Iranian neurophysicist finds how brain reacts to virtual reality

SHAFAQNA (International Shia News Association) An Iranian researcher Zahra Aghajan along with neurophysicists from University of California, Los Angeles UCLA studied the hippocampus, a region of the brain important in forming new memories and creating mental maps of space.

When you explore a space, hippocampal neurons become active and provide a “cognitive map” of the environment.

It’s been found that space-mapping neurons in the brain react completely differently to virtual reality than they do in the real world.

Scientists aren’t really clear how the hippocampus does this, but they believe that it computes the distance between the subject and surrounding landmarks. The brain also uses other cues such as smell and sound to measure distance.

To see whether the hippocampus could form spatial maps using only visual cues, Mayank Mehta, a professor of physics, neurology and neurobiology in the UCLA College and his team created a virtual reality environment and studied how the hippocampal neurons in the brains of rats reacted without the ability to use sound and smell.

Analyzing complex brain circuits and neural activity with high precision is currently not possible in humans.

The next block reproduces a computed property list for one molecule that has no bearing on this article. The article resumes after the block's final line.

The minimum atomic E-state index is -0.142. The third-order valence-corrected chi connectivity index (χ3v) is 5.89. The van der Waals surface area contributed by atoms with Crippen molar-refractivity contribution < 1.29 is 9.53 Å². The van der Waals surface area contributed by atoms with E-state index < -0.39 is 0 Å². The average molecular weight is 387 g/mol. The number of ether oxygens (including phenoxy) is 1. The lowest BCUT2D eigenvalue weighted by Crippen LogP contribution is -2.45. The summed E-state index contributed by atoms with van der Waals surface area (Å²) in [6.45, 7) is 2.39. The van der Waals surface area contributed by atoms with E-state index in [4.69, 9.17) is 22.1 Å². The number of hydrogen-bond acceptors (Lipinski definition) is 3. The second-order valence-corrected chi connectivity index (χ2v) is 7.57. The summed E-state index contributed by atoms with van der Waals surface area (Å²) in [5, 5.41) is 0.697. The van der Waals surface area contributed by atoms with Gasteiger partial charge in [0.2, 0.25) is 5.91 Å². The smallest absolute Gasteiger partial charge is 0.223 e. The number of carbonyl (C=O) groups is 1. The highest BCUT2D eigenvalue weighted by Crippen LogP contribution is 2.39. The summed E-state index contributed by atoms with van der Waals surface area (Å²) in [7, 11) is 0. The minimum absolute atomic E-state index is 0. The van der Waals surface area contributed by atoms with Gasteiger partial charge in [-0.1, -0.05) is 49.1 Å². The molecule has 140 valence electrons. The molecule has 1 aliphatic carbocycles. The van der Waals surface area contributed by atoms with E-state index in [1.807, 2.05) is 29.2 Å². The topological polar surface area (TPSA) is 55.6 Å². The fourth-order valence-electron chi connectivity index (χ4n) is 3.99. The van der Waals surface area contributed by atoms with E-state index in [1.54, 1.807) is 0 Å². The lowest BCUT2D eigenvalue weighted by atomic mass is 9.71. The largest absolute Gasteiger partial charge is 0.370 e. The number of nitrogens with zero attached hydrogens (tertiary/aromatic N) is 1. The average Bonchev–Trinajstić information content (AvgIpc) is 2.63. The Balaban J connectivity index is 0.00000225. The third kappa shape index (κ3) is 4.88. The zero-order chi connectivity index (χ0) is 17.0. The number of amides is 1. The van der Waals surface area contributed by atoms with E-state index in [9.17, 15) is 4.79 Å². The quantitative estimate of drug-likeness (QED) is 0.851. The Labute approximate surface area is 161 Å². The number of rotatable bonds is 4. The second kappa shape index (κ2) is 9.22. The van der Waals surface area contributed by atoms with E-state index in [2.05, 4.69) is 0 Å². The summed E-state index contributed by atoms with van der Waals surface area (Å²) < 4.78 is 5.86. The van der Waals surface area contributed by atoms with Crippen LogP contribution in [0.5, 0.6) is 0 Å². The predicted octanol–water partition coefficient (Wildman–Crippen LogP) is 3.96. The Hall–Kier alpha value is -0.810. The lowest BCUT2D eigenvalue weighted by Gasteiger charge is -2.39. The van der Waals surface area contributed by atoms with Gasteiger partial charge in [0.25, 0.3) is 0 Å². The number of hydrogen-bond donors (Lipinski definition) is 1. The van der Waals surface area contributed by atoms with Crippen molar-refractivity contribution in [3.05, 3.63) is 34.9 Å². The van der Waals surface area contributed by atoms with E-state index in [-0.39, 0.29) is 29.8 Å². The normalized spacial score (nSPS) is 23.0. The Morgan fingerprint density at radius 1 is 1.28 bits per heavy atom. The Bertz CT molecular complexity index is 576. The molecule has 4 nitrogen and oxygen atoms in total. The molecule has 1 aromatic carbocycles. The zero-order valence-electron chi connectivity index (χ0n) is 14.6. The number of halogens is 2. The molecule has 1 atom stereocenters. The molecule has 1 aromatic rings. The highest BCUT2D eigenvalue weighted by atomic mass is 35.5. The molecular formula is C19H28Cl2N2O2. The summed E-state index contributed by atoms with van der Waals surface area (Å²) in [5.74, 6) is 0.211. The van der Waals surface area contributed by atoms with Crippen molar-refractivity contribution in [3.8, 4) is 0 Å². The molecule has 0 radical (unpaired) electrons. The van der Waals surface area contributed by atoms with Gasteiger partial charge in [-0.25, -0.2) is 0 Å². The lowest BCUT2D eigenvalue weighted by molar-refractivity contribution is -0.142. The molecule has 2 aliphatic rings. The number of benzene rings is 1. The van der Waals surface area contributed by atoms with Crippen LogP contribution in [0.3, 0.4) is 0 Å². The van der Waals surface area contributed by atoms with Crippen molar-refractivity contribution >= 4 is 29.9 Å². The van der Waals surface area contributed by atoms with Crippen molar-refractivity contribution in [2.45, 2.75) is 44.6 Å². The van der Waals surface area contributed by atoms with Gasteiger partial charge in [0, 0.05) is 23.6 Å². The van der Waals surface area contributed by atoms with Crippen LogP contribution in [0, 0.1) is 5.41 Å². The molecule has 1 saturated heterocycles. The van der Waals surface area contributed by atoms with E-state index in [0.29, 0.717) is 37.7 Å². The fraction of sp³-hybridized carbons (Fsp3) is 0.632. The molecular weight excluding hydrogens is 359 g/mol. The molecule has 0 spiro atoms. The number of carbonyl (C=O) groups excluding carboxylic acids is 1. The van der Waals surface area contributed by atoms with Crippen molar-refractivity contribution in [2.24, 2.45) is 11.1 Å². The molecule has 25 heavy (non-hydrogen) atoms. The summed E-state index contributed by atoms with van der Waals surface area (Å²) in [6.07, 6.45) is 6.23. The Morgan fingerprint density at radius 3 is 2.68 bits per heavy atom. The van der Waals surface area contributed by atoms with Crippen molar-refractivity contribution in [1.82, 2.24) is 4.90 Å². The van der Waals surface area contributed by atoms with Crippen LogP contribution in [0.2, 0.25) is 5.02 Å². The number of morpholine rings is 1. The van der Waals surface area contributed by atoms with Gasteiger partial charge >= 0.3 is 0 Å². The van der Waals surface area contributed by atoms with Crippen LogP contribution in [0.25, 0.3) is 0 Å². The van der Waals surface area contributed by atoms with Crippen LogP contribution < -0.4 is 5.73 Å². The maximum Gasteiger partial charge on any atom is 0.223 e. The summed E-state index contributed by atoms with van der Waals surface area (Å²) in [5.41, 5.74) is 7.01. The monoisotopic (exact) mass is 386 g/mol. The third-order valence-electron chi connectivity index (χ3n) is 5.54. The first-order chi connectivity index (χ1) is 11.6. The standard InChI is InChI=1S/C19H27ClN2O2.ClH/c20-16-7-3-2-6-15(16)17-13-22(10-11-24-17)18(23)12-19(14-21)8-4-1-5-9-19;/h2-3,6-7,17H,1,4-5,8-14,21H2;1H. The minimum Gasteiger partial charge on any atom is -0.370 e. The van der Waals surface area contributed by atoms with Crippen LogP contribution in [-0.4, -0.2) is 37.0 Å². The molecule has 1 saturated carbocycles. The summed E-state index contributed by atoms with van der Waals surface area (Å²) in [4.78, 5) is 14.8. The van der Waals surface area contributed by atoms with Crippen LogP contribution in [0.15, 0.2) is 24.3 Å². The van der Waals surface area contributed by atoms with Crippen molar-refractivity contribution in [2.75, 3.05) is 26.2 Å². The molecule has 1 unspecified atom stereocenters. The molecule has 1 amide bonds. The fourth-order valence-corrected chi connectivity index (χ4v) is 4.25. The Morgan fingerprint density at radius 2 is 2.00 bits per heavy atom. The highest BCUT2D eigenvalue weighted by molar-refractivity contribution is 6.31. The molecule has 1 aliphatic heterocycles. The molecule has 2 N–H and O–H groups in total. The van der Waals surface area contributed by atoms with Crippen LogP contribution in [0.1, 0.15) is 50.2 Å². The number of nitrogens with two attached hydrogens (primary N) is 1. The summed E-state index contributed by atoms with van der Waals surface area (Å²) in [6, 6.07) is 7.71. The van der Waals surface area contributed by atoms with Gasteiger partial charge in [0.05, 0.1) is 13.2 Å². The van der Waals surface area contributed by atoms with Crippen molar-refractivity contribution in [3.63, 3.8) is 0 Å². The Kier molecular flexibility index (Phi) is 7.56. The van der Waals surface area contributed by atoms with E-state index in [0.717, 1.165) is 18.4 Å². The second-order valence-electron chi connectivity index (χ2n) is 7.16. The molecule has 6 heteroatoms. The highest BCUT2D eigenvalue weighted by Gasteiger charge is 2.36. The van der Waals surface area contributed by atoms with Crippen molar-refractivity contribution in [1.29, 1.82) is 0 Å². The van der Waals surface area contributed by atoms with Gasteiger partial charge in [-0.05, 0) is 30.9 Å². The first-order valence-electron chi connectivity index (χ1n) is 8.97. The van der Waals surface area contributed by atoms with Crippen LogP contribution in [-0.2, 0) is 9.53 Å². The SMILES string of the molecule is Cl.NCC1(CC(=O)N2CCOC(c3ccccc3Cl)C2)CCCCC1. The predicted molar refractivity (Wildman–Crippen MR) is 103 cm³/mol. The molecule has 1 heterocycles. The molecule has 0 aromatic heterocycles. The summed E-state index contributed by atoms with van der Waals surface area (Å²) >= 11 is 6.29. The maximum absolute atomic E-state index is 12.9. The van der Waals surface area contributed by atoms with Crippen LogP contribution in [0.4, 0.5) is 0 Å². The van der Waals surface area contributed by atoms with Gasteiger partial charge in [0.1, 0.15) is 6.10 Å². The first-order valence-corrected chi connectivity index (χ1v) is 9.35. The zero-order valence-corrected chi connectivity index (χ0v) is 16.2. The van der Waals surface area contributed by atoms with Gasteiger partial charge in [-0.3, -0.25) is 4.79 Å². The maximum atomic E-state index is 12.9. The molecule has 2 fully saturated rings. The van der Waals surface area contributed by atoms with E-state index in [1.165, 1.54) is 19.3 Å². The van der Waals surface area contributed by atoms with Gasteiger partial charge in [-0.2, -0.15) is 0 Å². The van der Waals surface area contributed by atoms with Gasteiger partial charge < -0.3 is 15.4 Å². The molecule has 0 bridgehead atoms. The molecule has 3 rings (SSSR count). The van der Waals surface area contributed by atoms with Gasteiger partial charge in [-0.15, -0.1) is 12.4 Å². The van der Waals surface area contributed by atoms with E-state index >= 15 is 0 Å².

They put the rats on small treadmills surrounded by a virtual world on large screens in an otherwise dark and quiet room.

They measured the rats’ behavior and the activity of the neurons in their hippocampi before doing the same when the rats walked into a real room, designed to look exactly like the virtual one.

The scientists were surprised to find that in the virtual world the rats’ hippcampal neurons fired completely randomly, as if they had no idea where the rat was. This was despite the rats’ behavior being completely normal in both the real and virtual worlds.

They also found that in the virtual space, more than half the neurons that were highly active in the real-world shut down.

“In fact, careful mathematical analysis showed that neurons in the virtual world were calculating the amount of distance the rat had walked, regardless of where he was in the virtual space.” said Zahra Aghajan, a UCLA graduate student and another of the study’s lead authors.

They concluded that more needs to be done to understand the impact of virtual reality on the brain.

The study was published in the journal Nature Neuroscience.


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